County Dues

Please check the Membership(s) you would like to join: ___ KCA Membership : $30/yr

____ New

____ Renewal

Dues are $30 except for the counties listed below.

(Membership Dues are $30 unless otherwise listed below.)

Allen $40 Anderson $25 Bourbon $20 Boyle $35 Bullitt $20 Butler $25 Franklin $25 Highlands $20 (Boyd, Floyd, Johnson, Lawrence, & Martin) Hopkins $35 Laurel $35 Lewis $35 Lincoln $25 Louisville Area $20 (Jefferson, & Spencer)

___ KCA Couple Membership (To add your spouse please add $15 to your KCA Membership) ___ Kentucky Junior Cattlemen’s Association: $10/year

___ New

___ Renewal

___ I would like more information on the Young Producer’s Council Total Membership: KCA:




Total Contributions: Cattlemen’s Foundation Donation (Voluntary): $_________ ** All donations to KCF are tax deductible.** Total Amount Enclosed:$____________

If you would also like to join the National Cattlemen’s Beef Assoc... The NCBA is now a State Marketing Partner with the KCA. You can pay your dues to both organizations with one check, at the same time.

McCreary $25 Magoffin $20 Menifee $25 Mountain $25 (Breathitt, Knott, Lee, Leslie, Letcher, Morgan, Owsley, Perry & Wolfe) Oldham $35 Taylor $20 Twin Lakes $20 Warren $40 Wayne $25 Whitley $25 Woodford $25

NCBA Annual Producer Dues: # Head


# Head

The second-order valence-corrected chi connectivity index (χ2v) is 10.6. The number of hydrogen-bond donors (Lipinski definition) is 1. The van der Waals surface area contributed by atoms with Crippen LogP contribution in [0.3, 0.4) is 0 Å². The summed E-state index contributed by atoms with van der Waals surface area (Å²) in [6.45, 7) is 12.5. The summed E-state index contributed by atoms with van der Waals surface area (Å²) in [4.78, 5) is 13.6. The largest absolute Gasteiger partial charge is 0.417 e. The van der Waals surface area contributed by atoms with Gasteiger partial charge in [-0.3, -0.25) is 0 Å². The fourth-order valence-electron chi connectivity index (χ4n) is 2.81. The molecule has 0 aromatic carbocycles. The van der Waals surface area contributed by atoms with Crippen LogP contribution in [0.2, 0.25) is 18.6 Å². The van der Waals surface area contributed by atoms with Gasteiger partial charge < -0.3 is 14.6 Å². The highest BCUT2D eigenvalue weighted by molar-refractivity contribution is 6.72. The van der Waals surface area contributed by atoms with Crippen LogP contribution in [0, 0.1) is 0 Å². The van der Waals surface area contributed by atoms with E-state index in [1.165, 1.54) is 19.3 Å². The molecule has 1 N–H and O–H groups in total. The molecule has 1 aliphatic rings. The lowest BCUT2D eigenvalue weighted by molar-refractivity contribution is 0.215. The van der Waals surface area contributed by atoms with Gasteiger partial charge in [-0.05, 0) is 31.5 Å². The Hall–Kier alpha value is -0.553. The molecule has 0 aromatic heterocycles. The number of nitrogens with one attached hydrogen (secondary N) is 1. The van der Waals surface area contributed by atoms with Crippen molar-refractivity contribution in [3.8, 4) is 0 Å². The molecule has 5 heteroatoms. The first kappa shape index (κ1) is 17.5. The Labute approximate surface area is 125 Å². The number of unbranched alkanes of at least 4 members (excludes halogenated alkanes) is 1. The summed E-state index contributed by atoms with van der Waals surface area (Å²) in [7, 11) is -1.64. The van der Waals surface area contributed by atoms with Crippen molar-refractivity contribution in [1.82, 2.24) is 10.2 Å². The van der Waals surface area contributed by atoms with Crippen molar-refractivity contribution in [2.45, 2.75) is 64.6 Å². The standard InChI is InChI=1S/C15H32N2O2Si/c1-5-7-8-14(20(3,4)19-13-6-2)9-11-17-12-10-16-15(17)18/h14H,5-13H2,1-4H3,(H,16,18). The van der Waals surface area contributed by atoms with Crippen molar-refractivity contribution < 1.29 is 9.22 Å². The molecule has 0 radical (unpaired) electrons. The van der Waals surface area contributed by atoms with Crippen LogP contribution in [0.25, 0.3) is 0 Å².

+ .38/hd

Complete and return to: Kentucky Cattlemen’s Association 176 Pasadena Dr. • Lexington, KY 40503

For faster service, join online at Cow Country News, November 2017, A publication of the Kentucky Cattlemen’s Association




Cow Country News, November 2017, A publication of the Kentucky Cattlemenâ&#x20AC;&#x2122;s Association


Keeping Up With Kiah Kiah Twisselman - Kentucky Beef Council Director of Consumer Affairs

Fall is one of my absolute favorite times of the year. And no, it’s not because Pumpkin Spice Lattes are back at Starbucks, although I admit I do find them quite delightful. The leaves on the trees are changing colors, the weather is slowly but surely cooling off, and for many Kentucky cattlemen baby calves are hitting the ground. Since we are in Kentucky after all, I can’t forget to mention two of the most important markings of the fall season – Keeneland and football tailgating season, of course! What would football season be without a tailgate party?! No matter what college football team you root for on game day, there is one thing I’m sure we can all agree on: no proper tailgate is complete without beef on the grill. Whether you’re grilling out in the parking lot before the big game, or rooting for your team from the comforts of your own home, delicious food completes any good tailgate. This fall, the Kentucky Beef Council has been implementing our multifaceted fall tailgating campaign. In honor of some of Kentucky’s favorite teams, we have dedicated